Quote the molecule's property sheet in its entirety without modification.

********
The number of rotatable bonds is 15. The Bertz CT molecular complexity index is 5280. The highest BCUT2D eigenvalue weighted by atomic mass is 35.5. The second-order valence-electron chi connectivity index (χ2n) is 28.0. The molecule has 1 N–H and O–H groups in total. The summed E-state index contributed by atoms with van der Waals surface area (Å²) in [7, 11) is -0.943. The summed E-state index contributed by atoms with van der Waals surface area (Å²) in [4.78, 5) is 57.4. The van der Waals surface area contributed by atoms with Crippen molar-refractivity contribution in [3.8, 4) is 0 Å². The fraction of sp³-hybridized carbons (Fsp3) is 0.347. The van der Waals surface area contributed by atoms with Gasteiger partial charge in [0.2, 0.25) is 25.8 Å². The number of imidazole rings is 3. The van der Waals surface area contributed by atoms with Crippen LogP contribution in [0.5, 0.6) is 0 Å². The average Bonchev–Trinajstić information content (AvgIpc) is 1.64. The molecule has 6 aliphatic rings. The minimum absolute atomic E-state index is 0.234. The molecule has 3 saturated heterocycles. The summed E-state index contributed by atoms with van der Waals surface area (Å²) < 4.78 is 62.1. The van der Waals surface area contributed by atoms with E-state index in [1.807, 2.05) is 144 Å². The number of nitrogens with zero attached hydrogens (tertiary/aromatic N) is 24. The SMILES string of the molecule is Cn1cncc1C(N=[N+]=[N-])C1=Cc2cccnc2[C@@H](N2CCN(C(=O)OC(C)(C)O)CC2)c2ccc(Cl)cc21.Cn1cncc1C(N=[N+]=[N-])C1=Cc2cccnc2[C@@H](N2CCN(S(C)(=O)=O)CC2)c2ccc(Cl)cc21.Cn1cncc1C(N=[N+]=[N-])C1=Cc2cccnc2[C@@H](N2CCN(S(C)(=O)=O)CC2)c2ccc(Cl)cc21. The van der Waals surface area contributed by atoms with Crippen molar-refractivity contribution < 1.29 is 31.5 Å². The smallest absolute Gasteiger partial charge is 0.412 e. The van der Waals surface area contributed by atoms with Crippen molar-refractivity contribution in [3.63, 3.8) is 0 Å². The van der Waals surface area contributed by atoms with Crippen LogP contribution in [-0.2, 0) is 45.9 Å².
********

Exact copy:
The number of rotatable bonds is 15. The Bertz CT molecular complexity index is 5280. The highest BCUT2D eigenvalue weighted by atomic mass is 35.5. The second-order valence-electron chi connectivity index (χ2n) is 28.0. The molecule has 1 N–H and O–H groups in total. The summed E-state index contributed by atoms with van der Waals surface area (Å²) in [7, 11) is -0.943. The summed E-state index contributed by atoms with van der Waals surface area (Å²) in [4.78, 5) is 57.4. The van der Waals surface area contributed by atoms with Crippen molar-refractivity contribution in [3.8, 4) is 0 Å². The fraction of sp³-hybridized carbons (Fsp3) is 0.347. The van der Waals surface area contributed by atoms with Gasteiger partial charge in [0.2, 0.25) is 25.8 Å². The number of imidazole rings is 3. The van der Waals surface area contributed by atoms with Crippen LogP contribution in [0.5, 0.6) is 0 Å². The average Bonchev–Trinajstić information content (AvgIpc) is 1.64. The molecule has 6 aliphatic rings. The minimum absolute atomic E-state index is 0.234. The molecule has 3 saturated heterocycles. The summed E-state index contributed by atoms with van der Waals surface area (Å²) < 4.78 is 62.1. The van der Waals surface area contributed by atoms with E-state index in [1.807, 2.05) is 144 Å². The number of nitrogens with zero attached hydrogens (tertiary/aromatic N) is 24. The SMILES string of the molecule is Cn1cncc1C(N=[N+]=[N-])C1=Cc2cccnc2[C@@H](N2CCN(C(=O)OC(C)(C)O)CC2)c2ccc(Cl)cc21.Cn1cncc1C(N=[N+]=[N-])C1=Cc2cccnc2[C@@H](N2CCN(S(C)(=O)=O)CC2)c2ccc(Cl)cc21.Cn1cncc1C(N=[N+]=[N-])C1=Cc2cccnc2[C@@H](N2CCN(S(C)(=O)=O)CC2)c2ccc(Cl)cc21. The van der Waals surface area contributed by atoms with Crippen molar-refractivity contribution < 1.29 is 31.5 Å². The smallest absolute Gasteiger partial charge is 0.412 e. The van der Waals surface area contributed by atoms with Crippen molar-refractivity contribution in [3.63, 3.8) is 0 Å². The van der Waals surface area contributed by atoms with Crippen LogP contribution in [-0.2, 0) is 45.9 Å².